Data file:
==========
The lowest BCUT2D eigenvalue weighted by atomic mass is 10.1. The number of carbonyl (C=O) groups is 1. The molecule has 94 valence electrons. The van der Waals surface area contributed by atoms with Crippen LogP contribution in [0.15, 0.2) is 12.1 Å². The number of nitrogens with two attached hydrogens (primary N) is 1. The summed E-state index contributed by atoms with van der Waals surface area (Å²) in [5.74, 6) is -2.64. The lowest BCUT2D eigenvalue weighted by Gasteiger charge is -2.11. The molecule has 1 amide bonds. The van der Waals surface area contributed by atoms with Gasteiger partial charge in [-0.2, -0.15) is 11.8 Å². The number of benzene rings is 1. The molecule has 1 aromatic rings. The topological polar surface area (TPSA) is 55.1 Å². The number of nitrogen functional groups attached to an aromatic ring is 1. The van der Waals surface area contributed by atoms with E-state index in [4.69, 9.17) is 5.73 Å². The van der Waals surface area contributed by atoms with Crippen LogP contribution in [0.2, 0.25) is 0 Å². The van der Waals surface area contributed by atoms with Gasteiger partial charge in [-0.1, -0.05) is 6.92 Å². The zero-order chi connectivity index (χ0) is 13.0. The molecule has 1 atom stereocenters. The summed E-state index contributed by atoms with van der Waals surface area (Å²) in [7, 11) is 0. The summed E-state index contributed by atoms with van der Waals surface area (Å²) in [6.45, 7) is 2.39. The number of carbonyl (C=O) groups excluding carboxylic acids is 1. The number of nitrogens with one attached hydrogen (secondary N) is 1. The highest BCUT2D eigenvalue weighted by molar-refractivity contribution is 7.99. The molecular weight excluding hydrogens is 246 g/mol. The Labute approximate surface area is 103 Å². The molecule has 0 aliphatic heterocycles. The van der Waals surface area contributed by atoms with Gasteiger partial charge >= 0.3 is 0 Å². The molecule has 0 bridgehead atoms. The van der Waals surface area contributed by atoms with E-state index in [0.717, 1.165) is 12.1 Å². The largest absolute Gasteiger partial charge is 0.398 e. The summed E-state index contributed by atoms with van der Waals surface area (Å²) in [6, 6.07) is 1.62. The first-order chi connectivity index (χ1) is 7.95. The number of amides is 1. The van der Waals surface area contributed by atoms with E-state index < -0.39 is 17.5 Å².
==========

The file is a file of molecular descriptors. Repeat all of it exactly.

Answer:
The lowest BCUT2D eigenvalue weighted by atomic mass is 10.1. The number of carbonyl (C=O) groups is 1. The molecule has 94 valence electrons. The van der Waals surface area contributed by atoms with Crippen LogP contribution in [0.15, 0.2) is 12.1 Å². The number of nitrogens with two attached hydrogens (primary N) is 1. The summed E-state index contributed by atoms with van der Waals surface area (Å²) in [5.74, 6) is -2.64. The lowest BCUT2D eigenvalue weighted by Gasteiger charge is -2.11. The molecule has 1 amide bonds. The van der Waals surface area contributed by atoms with Gasteiger partial charge in [-0.2, -0.15) is 11.8 Å². The number of benzene rings is 1. The molecule has 1 aromatic rings. The topological polar surface area (TPSA) is 55.1 Å². The number of nitrogen functional groups attached to an aromatic ring is 1. The van der Waals surface area contributed by atoms with E-state index in [4.69, 9.17) is 5.73 Å². The van der Waals surface area contributed by atoms with Crippen LogP contribution in [0.2, 0.25) is 0 Å². The van der Waals surface area contributed by atoms with Gasteiger partial charge in [-0.1, -0.05) is 6.92 Å². The zero-order chi connectivity index (χ0) is 13.0. The molecule has 1 atom stereocenters. The summed E-state index contributed by atoms with van der Waals surface area (Å²) in [7, 11) is 0. The summed E-state index contributed by atoms with van der Waals surface area (Å²) in [6.45, 7) is 2.39. The number of carbonyl (C=O) groups excluding carboxylic acids is 1. The number of nitrogens with one attached hydrogen (secondary N) is 1. The highest BCUT2D eigenvalue weighted by molar-refractivity contribution is 7.99. The molecular weight excluding hydrogens is 246 g/mol. The Labute approximate surface area is 103 Å². The molecule has 0 aliphatic heterocycles. The van der Waals surface area contributed by atoms with Gasteiger partial charge >= 0.3 is 0 Å². The molecule has 0 bridgehead atoms. The van der Waals surface area contributed by atoms with E-state index in [0.717, 1.165) is 12.1 Å². The largest absolute Gasteiger partial charge is 0.398 e. The summed E-state index contributed by atoms with van der Waals surface area (Å²) in [6, 6.07) is 1.62. The first-order chi connectivity index (χ1) is 7.95. The number of amides is 1. The van der Waals surface area contributed by atoms with E-state index < -0.39 is 17.5 Å².